In my review of Grey Ranks, I expressed my feeling that the game was capable of creating, in players, the kind of emotional response we associate with art of power; that playing the game can be a worthwhile and important experience, but that this kind of experience cannot reasonably be classifed as "fun." My phrasing was "fuck fun." Coincidentally -- or perhaps not coincidentally, since I believe Gijsbers is attempting to get at something similar -- the rules to his game Vampires says that it "transcends fun." (Gijsbers also created Fate, The Baron, and Stalin's Story).
And yes, playing this game can be a powerful emotional experience -- in a very different way from Gray Ranks. And in a way that makes this game an important one from a game design perspective, an exploration of a part of design space no one else has addressed -- and perhaps, one that, hereafter, no one needs to address again.
The basic set-up is this: Each player is a vampire. The power of vampires (expressed as "blood dice") are spent during conflicts with other vampires. Power is gained from human women whose blood you suck. The game is played in alternate conflict scenes and intimacy scenes -- the first dealing with conflicts among vampires, the second with vampires getting what they need from women.
During an intimacy scene, the vampire who is involved with this woman must decide whether he is using her pain, despair, or self-loathing to manipulate her into providing him with blood. A scene is then roleplayed out. At the end of the scene, the other players vote, stating a number between 0 and 5; the number of blood dice received by the vampire is the average vote. Here's what votes mean, per the rules:
- I like my lover to act like that.
- I would not like my lover to act like that, but could easily forgive him or her if he or she did.
- That was pretty evil, but still within my comfort zone.
- That was terrible. This roleplaying experience is reaching the borders of my comfort zone.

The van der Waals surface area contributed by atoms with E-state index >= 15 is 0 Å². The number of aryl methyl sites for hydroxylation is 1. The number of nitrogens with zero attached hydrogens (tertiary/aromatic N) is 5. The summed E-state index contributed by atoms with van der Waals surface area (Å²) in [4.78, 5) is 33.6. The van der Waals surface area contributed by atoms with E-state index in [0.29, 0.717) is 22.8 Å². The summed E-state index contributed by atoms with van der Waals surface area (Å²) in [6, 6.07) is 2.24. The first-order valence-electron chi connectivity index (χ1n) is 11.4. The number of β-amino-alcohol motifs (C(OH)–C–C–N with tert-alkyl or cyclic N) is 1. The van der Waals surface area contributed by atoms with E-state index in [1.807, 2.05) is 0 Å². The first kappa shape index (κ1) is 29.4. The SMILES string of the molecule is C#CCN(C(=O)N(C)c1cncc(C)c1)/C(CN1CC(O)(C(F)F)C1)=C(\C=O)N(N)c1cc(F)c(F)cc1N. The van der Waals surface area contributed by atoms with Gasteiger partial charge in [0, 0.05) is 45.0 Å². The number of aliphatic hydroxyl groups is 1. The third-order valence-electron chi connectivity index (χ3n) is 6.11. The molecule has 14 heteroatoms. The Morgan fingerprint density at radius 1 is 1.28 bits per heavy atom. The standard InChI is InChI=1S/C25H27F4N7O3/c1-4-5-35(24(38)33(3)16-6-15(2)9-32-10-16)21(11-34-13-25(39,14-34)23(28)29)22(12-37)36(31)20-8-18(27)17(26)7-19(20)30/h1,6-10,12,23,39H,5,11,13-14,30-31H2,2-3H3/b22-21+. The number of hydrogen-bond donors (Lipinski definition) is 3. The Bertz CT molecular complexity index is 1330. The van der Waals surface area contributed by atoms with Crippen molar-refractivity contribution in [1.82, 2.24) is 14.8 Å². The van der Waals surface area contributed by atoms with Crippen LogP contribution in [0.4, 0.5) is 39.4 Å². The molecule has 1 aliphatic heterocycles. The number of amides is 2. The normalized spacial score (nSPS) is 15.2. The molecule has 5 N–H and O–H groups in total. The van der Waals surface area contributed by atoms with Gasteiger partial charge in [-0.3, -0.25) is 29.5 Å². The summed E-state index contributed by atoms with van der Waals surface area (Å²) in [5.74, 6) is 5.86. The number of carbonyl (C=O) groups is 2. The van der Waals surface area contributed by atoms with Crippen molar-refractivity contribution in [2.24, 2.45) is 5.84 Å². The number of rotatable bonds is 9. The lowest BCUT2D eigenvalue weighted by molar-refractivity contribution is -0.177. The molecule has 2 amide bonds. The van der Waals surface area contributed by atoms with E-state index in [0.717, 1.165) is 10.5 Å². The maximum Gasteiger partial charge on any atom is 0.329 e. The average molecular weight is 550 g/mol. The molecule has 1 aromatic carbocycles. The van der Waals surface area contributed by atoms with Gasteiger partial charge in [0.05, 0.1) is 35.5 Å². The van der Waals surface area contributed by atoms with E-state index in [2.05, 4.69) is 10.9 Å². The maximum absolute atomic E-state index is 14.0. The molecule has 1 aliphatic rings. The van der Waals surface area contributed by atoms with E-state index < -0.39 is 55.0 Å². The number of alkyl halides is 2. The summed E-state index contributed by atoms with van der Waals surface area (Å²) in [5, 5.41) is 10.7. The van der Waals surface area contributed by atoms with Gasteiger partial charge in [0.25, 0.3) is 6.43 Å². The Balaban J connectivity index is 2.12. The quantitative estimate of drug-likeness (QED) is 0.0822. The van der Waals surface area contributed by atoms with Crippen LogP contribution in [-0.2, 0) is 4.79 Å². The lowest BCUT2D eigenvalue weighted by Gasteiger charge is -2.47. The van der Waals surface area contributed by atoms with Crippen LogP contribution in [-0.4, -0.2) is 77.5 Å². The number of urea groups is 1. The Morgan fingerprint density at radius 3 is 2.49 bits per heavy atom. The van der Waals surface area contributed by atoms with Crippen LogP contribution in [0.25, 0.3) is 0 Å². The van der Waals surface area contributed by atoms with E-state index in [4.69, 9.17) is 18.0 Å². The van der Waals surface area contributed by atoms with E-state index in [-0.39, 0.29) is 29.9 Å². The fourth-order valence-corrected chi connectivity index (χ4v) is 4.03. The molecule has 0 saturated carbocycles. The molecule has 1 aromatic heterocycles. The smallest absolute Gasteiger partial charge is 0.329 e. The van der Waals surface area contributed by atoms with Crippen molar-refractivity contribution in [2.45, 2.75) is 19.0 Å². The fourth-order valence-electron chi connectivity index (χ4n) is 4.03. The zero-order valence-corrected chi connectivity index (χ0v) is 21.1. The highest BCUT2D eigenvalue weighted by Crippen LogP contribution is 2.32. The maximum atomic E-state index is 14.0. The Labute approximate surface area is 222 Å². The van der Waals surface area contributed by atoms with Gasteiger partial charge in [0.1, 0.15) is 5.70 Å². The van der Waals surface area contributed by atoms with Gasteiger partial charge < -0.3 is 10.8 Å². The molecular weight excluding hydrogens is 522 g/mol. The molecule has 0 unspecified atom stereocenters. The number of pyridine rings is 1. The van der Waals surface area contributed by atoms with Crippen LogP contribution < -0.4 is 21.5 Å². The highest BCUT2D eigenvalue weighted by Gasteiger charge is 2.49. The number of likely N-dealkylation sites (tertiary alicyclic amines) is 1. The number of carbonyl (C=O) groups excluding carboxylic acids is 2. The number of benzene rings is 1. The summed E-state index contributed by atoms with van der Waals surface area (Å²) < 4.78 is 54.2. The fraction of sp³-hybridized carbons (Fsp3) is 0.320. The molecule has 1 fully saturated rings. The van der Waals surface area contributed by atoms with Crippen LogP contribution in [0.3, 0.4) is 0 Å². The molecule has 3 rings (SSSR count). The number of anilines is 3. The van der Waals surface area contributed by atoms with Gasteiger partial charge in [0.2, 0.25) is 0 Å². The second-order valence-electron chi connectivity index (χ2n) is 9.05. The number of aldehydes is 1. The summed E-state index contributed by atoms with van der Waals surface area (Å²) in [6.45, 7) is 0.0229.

- That was really bad. I feel uncomfortable playing this game.
- I had not expected to hear something that disturbing in the context of this game.
In other words, Vampires is playing the game that all game designers play: It provides in-game incentives for players to behave in the fashion the game designer wishes to encourage, in order to achieve the designer's objectives in terms of player experience. Typically, the designer's objectives are along the lines of "having fun" and "continuing to pay a monthly subscription." Gijsbers's objectives -- well, I won't detail them (he has written an essay explaining them, which you should read only if you do not intend to play this thing), but clearly a statement about gender relations is involved.
Students of games will be familiar with Huizinga's conception of "the magic circle," the notion that when a game begins, the players tacitly agree to behave, while playing, as if the outcome of the game matters to them, but that in fact everything within the game is also expected to have no real-world impact, that once the game is over no ill-will should be retained, that the magic circle creates a safe place within which to play.
Vampires is interesting precisely because it challenges the magic circle directly. It asks the question of how safe it makes gameplay, and how far you can press that notion of consequencelessness.